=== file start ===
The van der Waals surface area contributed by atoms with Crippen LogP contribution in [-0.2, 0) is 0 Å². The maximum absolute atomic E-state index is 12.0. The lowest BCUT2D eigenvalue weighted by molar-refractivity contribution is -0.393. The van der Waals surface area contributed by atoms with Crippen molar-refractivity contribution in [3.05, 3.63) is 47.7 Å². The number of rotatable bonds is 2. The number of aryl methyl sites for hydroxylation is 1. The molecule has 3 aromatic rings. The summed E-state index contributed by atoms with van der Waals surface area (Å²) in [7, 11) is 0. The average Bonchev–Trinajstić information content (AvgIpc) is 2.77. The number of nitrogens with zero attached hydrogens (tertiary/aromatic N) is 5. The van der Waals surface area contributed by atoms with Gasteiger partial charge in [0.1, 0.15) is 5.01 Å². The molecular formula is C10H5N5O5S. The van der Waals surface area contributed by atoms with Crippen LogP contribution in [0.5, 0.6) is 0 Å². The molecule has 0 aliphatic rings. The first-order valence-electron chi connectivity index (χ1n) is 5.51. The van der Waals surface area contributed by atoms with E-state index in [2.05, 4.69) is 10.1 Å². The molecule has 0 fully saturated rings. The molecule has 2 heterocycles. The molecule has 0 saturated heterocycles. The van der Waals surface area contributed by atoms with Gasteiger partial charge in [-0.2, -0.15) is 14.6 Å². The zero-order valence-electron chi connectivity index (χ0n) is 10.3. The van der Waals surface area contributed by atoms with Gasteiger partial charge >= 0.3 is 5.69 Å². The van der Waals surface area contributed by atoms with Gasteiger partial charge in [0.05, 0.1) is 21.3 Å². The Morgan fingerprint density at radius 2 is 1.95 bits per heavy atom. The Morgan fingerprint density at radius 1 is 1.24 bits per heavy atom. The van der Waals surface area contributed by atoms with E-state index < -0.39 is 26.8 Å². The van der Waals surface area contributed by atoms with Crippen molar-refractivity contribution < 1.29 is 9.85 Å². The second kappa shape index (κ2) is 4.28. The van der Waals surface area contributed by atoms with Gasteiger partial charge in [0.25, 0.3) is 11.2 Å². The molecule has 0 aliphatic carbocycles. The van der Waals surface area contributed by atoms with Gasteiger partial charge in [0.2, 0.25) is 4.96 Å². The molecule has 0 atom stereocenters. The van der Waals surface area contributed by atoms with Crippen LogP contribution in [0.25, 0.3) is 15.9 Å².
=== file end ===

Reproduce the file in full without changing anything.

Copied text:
The van der Waals surface area contributed by atoms with Crippen LogP contribution in [-0.2, 0) is 0 Å². The maximum absolute atomic E-state index is 12.0. The lowest BCUT2D eigenvalue weighted by molar-refractivity contribution is -0.393. The van der Waals surface area contributed by atoms with Crippen molar-refractivity contribution in [3.05, 3.63) is 47.7 Å². The number of rotatable bonds is 2. The number of aryl methyl sites for hydroxylation is 1. The molecule has 3 aromatic rings. The summed E-state index contributed by atoms with van der Waals surface area (Å²) in [7, 11) is 0. The average Bonchev–Trinajstić information content (AvgIpc) is 2.77. The number of nitrogens with zero attached hydrogens (tertiary/aromatic N) is 5. The van der Waals surface area contributed by atoms with Gasteiger partial charge in [0.1, 0.15) is 5.01 Å². The molecular formula is C10H5N5O5S. The van der Waals surface area contributed by atoms with Crippen LogP contribution in [0.5, 0.6) is 0 Å². The molecule has 0 aliphatic rings. The first-order valence-electron chi connectivity index (χ1n) is 5.51. The van der Waals surface area contributed by atoms with E-state index in [2.05, 4.69) is 10.1 Å². The molecule has 0 fully saturated rings. The molecule has 2 heterocycles. The molecule has 0 saturated heterocycles. The van der Waals surface area contributed by atoms with Gasteiger partial charge in [-0.2, -0.15) is 14.6 Å². The zero-order valence-electron chi connectivity index (χ0n) is 10.3. The van der Waals surface area contributed by atoms with Gasteiger partial charge >= 0.3 is 5.69 Å². The van der Waals surface area contributed by atoms with Gasteiger partial charge in [0.05, 0.1) is 21.3 Å². The Morgan fingerprint density at radius 2 is 1.95 bits per heavy atom. The Morgan fingerprint density at radius 1 is 1.24 bits per heavy atom. The van der Waals surface area contributed by atoms with E-state index < -0.39 is 26.8 Å². The van der Waals surface area contributed by atoms with Crippen molar-refractivity contribution < 1.29 is 9.85 Å². The second kappa shape index (κ2) is 4.28. The van der Waals surface area contributed by atoms with Gasteiger partial charge in [0.25, 0.3) is 11.2 Å². The molecule has 0 aliphatic carbocycles. The van der Waals surface area contributed by atoms with Gasteiger partial charge in [0.2, 0.25) is 4.96 Å². The molecule has 0 atom stereocenters. The van der Waals surface area contributed by atoms with Crippen LogP contribution in [0.25, 0.3) is 15.9 Å².